This is what Bagnaia is famous for and for good reason. The grounds of the villa are wonderful. Villa Lante is considered to be one of the best examples of Italian-style Renaissance gardens. It is built on a steep slope that has been terraced. The terraces are united with a series of unusual fountains and water features.
Here we see volutes joined together to transport the flow from the fountain of the dolphins to the Fountain of the Giants. The volutes design originates from and emulates the gills of a shrimp, the emblem of Cardinal Gambara who funded the whole project.
This is the link road between the Villa and the town square. If you look closely you can clearly see the tower at the end of the street.
The street has the usual tourist paraphernalia; postcard shops, ristorante and tacky souvenirs but the cobblestones and aged buildings add an air of authenticity that lingers long after you've bought your postcard.
After I had passed through the village and then decided to go and ask someone where Villa Lante was, I ended up in a convenient carpark adjacent to a bridge I had just crossed over before turning around. In the carpark is a guide to the town.
You only walk a couple of hundred metres and you cross a railway line that crosses the bridge on one side and disappears beneath the town on the other.
Immediately after that you turn left onto a flight of stairs and you're heading towards Villa Lante.
The fountains in the gardens are supposed to potentially play tricks on you by spraying water when you least expect it. This 16th century practical joke wasn't even a fizzer. In fact, there were more fountains not working than actually gushing water. The bonus is I got to take the reflective shot shown here.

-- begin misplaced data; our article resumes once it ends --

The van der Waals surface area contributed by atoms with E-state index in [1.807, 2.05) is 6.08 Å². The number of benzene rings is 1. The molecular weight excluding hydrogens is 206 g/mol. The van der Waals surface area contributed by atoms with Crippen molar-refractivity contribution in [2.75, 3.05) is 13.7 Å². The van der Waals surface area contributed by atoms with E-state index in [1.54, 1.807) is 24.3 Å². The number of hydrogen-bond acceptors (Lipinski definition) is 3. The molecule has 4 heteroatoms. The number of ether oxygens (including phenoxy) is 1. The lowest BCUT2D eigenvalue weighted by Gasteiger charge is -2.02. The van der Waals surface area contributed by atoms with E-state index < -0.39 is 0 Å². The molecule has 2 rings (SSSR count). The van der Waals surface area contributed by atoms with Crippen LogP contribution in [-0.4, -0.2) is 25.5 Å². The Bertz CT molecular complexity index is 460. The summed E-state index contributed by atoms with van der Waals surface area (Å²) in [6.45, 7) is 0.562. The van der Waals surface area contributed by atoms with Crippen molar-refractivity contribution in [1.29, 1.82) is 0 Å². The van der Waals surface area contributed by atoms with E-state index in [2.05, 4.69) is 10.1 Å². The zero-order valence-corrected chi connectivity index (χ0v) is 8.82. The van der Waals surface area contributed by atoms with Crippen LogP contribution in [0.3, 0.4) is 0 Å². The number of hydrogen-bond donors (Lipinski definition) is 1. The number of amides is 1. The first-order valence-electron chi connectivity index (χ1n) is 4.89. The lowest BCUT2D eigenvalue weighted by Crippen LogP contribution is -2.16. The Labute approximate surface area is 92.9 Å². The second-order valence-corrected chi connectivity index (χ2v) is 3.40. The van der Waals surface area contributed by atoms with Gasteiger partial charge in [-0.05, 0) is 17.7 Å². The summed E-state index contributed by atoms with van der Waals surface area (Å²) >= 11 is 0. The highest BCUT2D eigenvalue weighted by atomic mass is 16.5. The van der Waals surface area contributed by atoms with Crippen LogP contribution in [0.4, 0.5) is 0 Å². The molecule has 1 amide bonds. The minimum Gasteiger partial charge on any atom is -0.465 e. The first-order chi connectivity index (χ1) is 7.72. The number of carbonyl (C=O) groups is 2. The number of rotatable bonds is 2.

It is disappointing nonetheless to have fountains as a feature and have many of them inoperational.
If you've been checking out my other pages you could be forgiven for thinking there's a similarity here.
Though Villa Lante is considered Vignola's masterpiece by many learned authorities he nonetheless has an equally famous work at nearby Bomarzo, the Sacro Bosco or garden of monsters.
The rounded robustness of the figures is something of a trademark.
This is the fountain located halfway down the hill and it is linked to the dolphin fountain by the volutes pictured elsewhere.
There's two ways to tell what day it is in Italy. If the piazza is packed in the village and there are stalls, it's market day. If it's just packed, it's Sunday.
It was on such a day then that I gazed upon Cardinal Ridolfi's castle gate (1541) and the unmissable tower above it. This standout piece is a reconstruction after Otto IV created mayhem with the original in 1220.
The thing I love about this is the marble figurehead of Pucciarela. Not so much the head but the reason why it's there. It's in commemoration of the siege of the Lasquenets. Said lady saved the town by hurling a stone from the tower that killed the Lasquenets commander. Not a woman to be taken lightly!
Another unusual feature is that the tower clocks have Italian and French time due to long ago links with France.
The church on the left (Chiesa di S. Giovanni Batista) dated from 1588 but was refurbished in the 18th century when the facade was added.
At the sides of the garden are two places of rest and just the ticket for that Sunday afternoon barbie (as we tend to say in Australia.) Though one was closed off I got into the other and managed to get a pic, even without my banned tripod, of the ceiling frescoes.
With 16 dolphins on the fountain, it's hardly surprising where it gets its name but it was originally called Fons Coralli and was enclosed by a kiosk with vines and creepers so its appearance today belies that of yesteryear.
The main reason tourists come to Bagnaia is the gardens of Villa Lante, begun in 1562 on the orders of Cardinal Gambara. Their high position overlooking the town adds to their attractiveness and makes them appear even larger than they are.
The classic patterns of a Renaissance garden are highlighted here with the recently fallen snow making the geometric shapes stand out.